CAR RULES

How GM made 'everyone in Washington mad'

General Motors Co. was hoping for a positive reaction when it made an eye-popping announcement last week about boosting electric vehicles.

Instead, America's largest automaker was flooded with criticism. Environmentalists blasted the announcement as a "distraction" meant to burnish the company's green image, while an industry source called it a "thumb in the eye to President Trump."

Perhaps more importantly, GM's announcement blindsided its allies in the auto industry, a source familiar with their reactions told E&E News.

Companies such as Ford Motor Co. and Fiat Chrysler Automobiles learned of the proposal just hours before it was unveiled Friday morning, the source said. So did a powerful trade association: the Alliance of Automobile Manufacturers.

That's problematic because the auto industry was trying to present a unified front and coordinate its response to the Trump administration's rollback of clean car standards, the source said.

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"Many companies found out about the proposal when they saw GM's embargoed press release hours before it went out," said the source, who requested anonymity in order to speak candidly.

"If there was a way to make more people mad, I'm not actually sure I know what it is," the source said. "This seems like a stupid way to make literally everyone in Washington mad at you."

At issue is GM's Friday announcement that it supports establishing a national program modeled after California's zero-emissions vehicle (ZEV) program (Greenwire, Oct. 26).

The announcement came on the last day to submit public comments on the Trump administration's proposal to freeze tailpipe emission standards at 2020 levels through 2026 and eliminate California's ZEV program altogether.

"We know that we can do better" than the Trump administration's proposal, Mark Reuss, GM's executive vice president of global product development, said on a call with reporters in advance of the announcement. "We know that the industry can do better than that."

Gloria Bergquist, a spokeswoman for the Alliance of Automobile Manufacturers, confirmed that the trade association learned of GM's proposal on Friday morning, just hours before its release.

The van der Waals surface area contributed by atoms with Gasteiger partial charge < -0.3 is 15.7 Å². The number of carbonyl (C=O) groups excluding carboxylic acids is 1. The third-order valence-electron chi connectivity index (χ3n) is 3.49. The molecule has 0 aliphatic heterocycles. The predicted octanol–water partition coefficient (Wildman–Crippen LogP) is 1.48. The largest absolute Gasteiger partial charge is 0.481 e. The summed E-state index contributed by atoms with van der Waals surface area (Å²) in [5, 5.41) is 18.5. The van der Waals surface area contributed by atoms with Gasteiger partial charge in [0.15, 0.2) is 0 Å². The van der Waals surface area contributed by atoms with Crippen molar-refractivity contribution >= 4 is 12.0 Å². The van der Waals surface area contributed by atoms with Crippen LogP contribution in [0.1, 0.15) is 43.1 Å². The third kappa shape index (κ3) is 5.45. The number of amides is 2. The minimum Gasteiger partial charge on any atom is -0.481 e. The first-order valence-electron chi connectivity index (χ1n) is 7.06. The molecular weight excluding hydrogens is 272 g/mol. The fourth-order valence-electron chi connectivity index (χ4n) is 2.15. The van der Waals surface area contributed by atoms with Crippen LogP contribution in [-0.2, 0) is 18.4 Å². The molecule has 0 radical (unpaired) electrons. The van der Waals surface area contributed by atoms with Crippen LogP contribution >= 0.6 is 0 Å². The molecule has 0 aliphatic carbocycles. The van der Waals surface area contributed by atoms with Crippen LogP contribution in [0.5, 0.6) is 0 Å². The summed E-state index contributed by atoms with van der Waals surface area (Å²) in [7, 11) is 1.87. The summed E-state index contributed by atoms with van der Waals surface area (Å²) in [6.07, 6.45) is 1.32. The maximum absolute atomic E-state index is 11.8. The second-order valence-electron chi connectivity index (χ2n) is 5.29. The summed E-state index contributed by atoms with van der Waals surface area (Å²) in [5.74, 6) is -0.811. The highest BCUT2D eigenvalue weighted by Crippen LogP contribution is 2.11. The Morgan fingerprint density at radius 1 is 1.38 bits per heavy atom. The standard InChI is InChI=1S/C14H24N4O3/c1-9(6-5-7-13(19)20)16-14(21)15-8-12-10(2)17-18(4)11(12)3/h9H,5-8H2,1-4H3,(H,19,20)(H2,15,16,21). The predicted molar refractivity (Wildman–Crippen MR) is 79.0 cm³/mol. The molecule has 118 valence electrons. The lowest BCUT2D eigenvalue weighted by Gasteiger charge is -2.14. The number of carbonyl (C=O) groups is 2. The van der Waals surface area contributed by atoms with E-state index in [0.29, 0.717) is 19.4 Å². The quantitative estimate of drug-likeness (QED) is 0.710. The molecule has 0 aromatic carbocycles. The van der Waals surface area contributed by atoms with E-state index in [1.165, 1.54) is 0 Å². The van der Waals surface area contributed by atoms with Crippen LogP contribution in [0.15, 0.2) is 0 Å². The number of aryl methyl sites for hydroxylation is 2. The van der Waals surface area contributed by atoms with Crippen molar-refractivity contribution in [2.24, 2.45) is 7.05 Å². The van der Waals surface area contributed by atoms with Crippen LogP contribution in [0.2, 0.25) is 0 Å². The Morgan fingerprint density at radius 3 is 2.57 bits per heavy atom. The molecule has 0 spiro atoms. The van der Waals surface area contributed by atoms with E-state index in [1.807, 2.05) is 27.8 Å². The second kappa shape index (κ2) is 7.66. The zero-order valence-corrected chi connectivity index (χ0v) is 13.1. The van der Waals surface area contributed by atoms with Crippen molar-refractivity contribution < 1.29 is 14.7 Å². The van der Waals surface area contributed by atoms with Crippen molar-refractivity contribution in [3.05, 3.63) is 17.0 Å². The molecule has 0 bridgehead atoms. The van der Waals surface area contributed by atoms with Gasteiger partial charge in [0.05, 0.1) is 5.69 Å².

"GM notified us Friday morning and sent over their fact sheet and statement," Bergquist said in an email. "We are reviewing the proposal but have no position on it."

The alliance submitted its own comments that were supposed to be representative of its 12 members, including GM. Those comments broadly urged the Trump administration to set "achievable" standards that "advance environmental and energy goals while recognizing marketplace realities."

A source at a major automaker said he learned of the proposal by seeing GM CEO Mary Barra's opinion piece in USA Today, while his colleagues were similarly caught off guard.

"We didn't know about it ahead of time," he said. "I think their embargo lifted at 12:01. So we found out when everybody else did. I didn't even find out until seeing Mary Barra's op-ed. We just were caught off guard like everybody."

If other automakers had been alerted earlier, they could have lent their support to the proposal, said Dan Becker, executive director of the Safe Climate Campaign. The fact that they were notified at the last minute raises questions about GM's intentions, he said.

"When they really want something, they know how to go about trying to get it," Becker said. "But they just sort of shoved this out there, pissing everybody off."

He added, "It just gave me the sense that they really aren't serious about it. It was just for purposes of green-scamming, or pretending they're doing something environmental when they really aren't."

The Association of Global Automakers didn't respond to requests for comment. Pat Morrissey, director of GM corporate news relations, didn't respond to multiple emails or voicemails seeking comment.